Richard Shepard’s Netflix nasty opens on the story of Charlotte Willmore: an apparently troubled yet brilliant former-cellist, played with mask-wearing mystery by Get Out’s Allison Williams. Charlotte had studied at a prestigious music facility in Boston, Massachusetts, and was destined for great things until her mother suffered a stroke, forcing her to give up a glittering career and become a full-time carer instead. Upon her mother’s death, a decade later, Charlotte makes the decision to reconnect with the school’s tutors – Anton (Steven Weber) and Paloma (Alaina Huffman) – and is invited to China to help select the student recipient of that year’s scholarship.
On her arrival, she’s greeted by a billboard of the school’s latest prodigy, Lizzie Wells (Logan Browning). Lizzie is everything Charlotte wanted to be: rich, successful, with a back catalogue of albums and a profile in The New York Times. What is initially set up as a jealous and competitive relationship, however, soon turns sexual as the pair flirt, dance, and eventually romp against a stock-footage Shanghai skyline. When Lizzie is struck down by a mysterious illness the following morning – one that sees her right arm ripple with, what seem to be, insects under the skin – you’re left to wonder whether Charlotte is to blame. Not least because she is rather quick to offer her assistance with a meat cleaver.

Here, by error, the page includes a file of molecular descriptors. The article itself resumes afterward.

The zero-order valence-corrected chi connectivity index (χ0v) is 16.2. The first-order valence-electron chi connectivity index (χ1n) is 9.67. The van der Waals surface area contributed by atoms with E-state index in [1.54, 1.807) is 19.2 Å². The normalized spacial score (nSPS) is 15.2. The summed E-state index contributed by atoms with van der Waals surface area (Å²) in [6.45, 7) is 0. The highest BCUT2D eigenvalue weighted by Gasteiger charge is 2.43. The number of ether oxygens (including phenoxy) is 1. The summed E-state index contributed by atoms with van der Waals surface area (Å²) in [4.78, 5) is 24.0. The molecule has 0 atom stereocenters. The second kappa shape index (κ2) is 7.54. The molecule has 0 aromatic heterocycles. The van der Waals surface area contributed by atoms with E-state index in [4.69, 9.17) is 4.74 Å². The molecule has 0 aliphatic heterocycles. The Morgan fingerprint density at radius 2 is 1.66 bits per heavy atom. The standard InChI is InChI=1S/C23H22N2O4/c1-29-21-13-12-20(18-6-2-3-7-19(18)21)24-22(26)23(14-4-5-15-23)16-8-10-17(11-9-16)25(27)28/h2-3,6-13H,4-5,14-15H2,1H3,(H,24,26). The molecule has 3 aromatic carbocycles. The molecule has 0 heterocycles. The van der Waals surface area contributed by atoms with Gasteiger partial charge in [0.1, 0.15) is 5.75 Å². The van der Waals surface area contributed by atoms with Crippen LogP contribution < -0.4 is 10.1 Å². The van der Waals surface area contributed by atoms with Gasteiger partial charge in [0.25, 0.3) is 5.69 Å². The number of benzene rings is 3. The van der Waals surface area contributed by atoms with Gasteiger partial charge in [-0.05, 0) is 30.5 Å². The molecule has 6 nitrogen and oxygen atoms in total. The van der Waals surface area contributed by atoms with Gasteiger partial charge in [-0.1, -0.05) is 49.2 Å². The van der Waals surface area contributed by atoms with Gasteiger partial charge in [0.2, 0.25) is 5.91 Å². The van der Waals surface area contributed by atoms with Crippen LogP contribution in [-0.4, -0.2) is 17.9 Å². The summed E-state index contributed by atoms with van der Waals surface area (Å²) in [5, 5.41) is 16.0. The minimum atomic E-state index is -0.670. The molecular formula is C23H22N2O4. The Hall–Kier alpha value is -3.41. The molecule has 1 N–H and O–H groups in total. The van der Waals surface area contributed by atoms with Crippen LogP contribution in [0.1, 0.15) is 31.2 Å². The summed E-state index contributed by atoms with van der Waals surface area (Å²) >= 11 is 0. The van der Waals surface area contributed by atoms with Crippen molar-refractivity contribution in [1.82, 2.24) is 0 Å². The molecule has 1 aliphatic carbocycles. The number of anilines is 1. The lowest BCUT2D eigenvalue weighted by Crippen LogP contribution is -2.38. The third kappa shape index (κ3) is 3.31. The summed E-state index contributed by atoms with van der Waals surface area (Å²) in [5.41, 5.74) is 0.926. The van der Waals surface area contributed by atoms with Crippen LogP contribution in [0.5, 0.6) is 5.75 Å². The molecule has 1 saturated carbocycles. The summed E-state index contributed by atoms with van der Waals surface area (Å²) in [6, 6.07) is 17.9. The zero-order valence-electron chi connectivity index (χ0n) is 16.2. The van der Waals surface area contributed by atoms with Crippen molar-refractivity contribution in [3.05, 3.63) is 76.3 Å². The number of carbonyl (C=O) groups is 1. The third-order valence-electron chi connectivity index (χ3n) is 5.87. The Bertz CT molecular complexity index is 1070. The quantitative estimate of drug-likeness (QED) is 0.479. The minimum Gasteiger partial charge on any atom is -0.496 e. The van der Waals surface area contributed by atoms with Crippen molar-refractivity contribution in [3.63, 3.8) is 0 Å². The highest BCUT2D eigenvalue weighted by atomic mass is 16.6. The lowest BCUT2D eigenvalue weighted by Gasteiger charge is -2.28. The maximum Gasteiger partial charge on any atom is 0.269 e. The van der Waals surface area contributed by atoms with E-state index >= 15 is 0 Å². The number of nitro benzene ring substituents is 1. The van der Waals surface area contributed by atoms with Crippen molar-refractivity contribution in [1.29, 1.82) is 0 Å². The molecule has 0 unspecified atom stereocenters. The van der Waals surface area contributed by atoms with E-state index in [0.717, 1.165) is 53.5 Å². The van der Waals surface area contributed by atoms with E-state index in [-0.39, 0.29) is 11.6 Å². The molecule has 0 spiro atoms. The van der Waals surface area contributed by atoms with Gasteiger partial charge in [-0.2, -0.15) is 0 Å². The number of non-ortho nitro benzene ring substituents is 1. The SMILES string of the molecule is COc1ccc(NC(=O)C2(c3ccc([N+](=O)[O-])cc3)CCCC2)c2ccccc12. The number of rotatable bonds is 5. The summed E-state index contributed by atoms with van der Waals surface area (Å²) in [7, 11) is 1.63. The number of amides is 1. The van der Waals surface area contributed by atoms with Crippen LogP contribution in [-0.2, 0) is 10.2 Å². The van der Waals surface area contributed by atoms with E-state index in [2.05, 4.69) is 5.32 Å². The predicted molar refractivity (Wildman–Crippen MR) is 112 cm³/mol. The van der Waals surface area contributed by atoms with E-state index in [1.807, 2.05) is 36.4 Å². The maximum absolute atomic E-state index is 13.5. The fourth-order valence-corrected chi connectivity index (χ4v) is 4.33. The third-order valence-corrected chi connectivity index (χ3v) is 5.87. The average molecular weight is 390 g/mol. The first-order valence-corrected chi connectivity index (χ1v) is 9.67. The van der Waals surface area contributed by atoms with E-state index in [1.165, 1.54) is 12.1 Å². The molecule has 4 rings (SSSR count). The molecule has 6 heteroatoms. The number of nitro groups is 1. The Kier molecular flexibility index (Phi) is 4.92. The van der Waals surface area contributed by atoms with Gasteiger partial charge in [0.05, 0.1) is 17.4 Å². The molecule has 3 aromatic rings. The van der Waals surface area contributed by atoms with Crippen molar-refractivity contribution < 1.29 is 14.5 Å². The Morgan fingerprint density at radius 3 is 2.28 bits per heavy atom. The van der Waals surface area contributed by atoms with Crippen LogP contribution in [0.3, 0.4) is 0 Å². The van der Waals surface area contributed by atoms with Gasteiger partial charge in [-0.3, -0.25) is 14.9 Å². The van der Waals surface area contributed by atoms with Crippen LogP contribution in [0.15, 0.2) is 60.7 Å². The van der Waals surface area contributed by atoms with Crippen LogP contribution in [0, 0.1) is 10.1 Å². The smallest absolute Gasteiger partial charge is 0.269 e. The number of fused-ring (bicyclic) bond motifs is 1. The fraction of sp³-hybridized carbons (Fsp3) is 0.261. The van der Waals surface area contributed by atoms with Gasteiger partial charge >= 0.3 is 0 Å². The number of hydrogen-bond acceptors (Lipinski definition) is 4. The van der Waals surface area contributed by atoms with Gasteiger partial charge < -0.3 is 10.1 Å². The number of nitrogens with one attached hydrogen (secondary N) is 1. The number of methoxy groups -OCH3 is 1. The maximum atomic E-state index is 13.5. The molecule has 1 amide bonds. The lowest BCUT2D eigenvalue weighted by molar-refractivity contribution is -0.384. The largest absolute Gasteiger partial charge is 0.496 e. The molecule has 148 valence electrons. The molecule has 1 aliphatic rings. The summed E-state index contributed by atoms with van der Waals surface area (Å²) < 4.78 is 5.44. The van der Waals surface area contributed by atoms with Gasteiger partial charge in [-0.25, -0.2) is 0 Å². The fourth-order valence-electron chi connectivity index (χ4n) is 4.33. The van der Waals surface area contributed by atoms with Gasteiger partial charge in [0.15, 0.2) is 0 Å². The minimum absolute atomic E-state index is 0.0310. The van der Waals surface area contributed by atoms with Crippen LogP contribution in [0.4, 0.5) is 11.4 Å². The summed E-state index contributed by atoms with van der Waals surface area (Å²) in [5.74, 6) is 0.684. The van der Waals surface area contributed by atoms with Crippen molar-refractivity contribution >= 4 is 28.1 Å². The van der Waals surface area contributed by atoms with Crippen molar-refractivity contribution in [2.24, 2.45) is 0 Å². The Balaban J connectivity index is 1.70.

And that, really, is all you can say about the plot of The Perfection without giving too much away. It’s an ambitiously structured film; one that strives for the nonlinear twists and turns of Korean maestro Park Chan-Woo, but lands a little closer to the Hollywood B‑movies that inspired him. No bad thing in itself – and undoubtedly an intention of former Girls director Shepard – however it’s worth noting that the twists feel less of a surprise for the fact that they happen, and more for the manner in which they do: The Perfection veering through several different tones (body horror, black comedy, Brian De Palma-esque mystery) before filling the viewer in with only ten minutes to spare. Whether Shepard earns some of his more unsavoury shocks is questionable (in particular a final third that jars with the playfulness of earlier reveals). However Williams excels in bringing the same something-beneath-the-surface performance to the film as she did for the wickedly evil Rose in 2017’s Get Out. Not quite perfection, then, but a tightly-plotted movie that stands up to repeat viewing, should you have the stomach for it.
The Perfection is released 24 May.